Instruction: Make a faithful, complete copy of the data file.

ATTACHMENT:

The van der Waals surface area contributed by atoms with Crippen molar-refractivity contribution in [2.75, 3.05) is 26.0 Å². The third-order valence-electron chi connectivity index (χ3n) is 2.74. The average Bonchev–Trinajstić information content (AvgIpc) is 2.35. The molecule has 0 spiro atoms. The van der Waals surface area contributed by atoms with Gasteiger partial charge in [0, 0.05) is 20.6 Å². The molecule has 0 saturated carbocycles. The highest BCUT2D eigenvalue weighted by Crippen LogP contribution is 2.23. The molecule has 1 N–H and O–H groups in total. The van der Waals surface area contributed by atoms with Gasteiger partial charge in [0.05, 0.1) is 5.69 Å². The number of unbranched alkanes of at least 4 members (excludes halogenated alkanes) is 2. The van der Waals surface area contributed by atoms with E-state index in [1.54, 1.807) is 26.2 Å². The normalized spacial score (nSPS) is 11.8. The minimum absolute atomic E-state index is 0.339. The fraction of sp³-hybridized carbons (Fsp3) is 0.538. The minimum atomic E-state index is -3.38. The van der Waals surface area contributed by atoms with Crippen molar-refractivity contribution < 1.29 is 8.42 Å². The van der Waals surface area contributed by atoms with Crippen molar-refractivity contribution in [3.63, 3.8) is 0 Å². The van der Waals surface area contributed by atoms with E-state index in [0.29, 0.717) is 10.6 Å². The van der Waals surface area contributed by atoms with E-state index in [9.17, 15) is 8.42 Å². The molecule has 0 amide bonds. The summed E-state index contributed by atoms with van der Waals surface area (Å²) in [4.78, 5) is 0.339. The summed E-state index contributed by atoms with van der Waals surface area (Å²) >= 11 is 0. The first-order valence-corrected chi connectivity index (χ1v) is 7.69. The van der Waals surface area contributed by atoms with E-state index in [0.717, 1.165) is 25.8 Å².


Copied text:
The van der Waals surface area contributed by atoms with Crippen molar-refractivity contribution in [2.75, 3.05) is 26.0 Å². The third-order valence-electron chi connectivity index (χ3n) is 2.74. The average Bonchev–Trinajstić information content (AvgIpc) is 2.35. The molecule has 0 spiro atoms. The van der Waals surface area contributed by atoms with Gasteiger partial charge in [0, 0.05) is 20.6 Å². The molecule has 0 saturated carbocycles. The highest BCUT2D eigenvalue weighted by Crippen LogP contribution is 2.23. The molecule has 1 N–H and O–H groups in total. The van der Waals surface area contributed by atoms with Gasteiger partial charge in [0.05, 0.1) is 5.69 Å². The number of unbranched alkanes of at least 4 members (excludes halogenated alkanes) is 2. The van der Waals surface area contributed by atoms with E-state index in [1.54, 1.807) is 26.2 Å². The normalized spacial score (nSPS) is 11.8. The minimum absolute atomic E-state index is 0.339. The fraction of sp³-hybridized carbons (Fsp3) is 0.538. The minimum atomic E-state index is -3.38. The van der Waals surface area contributed by atoms with Crippen molar-refractivity contribution < 1.29 is 8.42 Å². The van der Waals surface area contributed by atoms with Crippen molar-refractivity contribution in [3.63, 3.8) is 0 Å². The van der Waals surface area contributed by atoms with E-state index in [0.29, 0.717) is 10.6 Å². The van der Waals surface area contributed by atoms with E-state index in [9.17, 15) is 8.42 Å². The molecule has 0 amide bonds. The summed E-state index contributed by atoms with van der Waals surface area (Å²) in [4.78, 5) is 0.339. The summed E-state index contributed by atoms with van der Waals surface area (Å²) >= 11 is 0. The first-order valence-corrected chi connectivity index (χ1v) is 7.69. The van der Waals surface area contributed by atoms with E-state index in [0.717, 1.165) is 25.8 Å².